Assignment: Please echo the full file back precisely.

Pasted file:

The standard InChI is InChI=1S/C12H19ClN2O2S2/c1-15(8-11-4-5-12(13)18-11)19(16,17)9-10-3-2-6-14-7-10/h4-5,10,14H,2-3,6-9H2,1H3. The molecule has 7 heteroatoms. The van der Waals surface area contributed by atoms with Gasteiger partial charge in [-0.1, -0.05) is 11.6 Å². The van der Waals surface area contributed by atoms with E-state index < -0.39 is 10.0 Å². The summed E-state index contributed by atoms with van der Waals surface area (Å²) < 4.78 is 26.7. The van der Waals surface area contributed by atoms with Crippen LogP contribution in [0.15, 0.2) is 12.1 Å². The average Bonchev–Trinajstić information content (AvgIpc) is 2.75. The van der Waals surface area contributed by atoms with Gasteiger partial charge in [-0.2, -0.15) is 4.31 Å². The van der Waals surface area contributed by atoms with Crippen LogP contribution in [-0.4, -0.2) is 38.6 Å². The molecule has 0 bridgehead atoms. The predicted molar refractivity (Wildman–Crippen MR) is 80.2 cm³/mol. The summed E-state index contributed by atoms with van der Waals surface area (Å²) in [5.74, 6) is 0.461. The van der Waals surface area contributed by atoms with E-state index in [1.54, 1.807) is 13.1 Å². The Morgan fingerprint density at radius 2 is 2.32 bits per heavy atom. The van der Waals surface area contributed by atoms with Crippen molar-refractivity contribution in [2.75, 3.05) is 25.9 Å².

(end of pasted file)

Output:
The standard InChI is InChI=1S/C12H19ClN2O2S2/c1-15(8-11-4-5-12(13)18-11)19(16,17)9-10-3-2-6-14-7-10/h4-5,10,14H,2-3,6-9H2,1H3. The molecule has 7 heteroatoms. The van der Waals surface area contributed by atoms with Gasteiger partial charge in [-0.1, -0.05) is 11.6 Å². The van der Waals surface area contributed by atoms with E-state index < -0.39 is 10.0 Å². The summed E-state index contributed by atoms with van der Waals surface area (Å²) < 4.78 is 26.7. The van der Waals surface area contributed by atoms with Crippen LogP contribution in [0.15, 0.2) is 12.1 Å². The average Bonchev–Trinajstić information content (AvgIpc) is 2.75. The van der Waals surface area contributed by atoms with Gasteiger partial charge in [-0.2, -0.15) is 4.31 Å². The van der Waals surface area contributed by atoms with Crippen LogP contribution in [-0.4, -0.2) is 38.6 Å². The molecule has 0 bridgehead atoms. The predicted molar refractivity (Wildman–Crippen MR) is 80.2 cm³/mol. The summed E-state index contributed by atoms with van der Waals surface area (Å²) in [5.74, 6) is 0.461. The van der Waals surface area contributed by atoms with E-state index in [1.54, 1.807) is 13.1 Å². The Morgan fingerprint density at radius 2 is 2.32 bits per heavy atom. The van der Waals surface area contributed by atoms with Crippen molar-refractivity contribution in [2.75, 3.05) is 25.9 Å².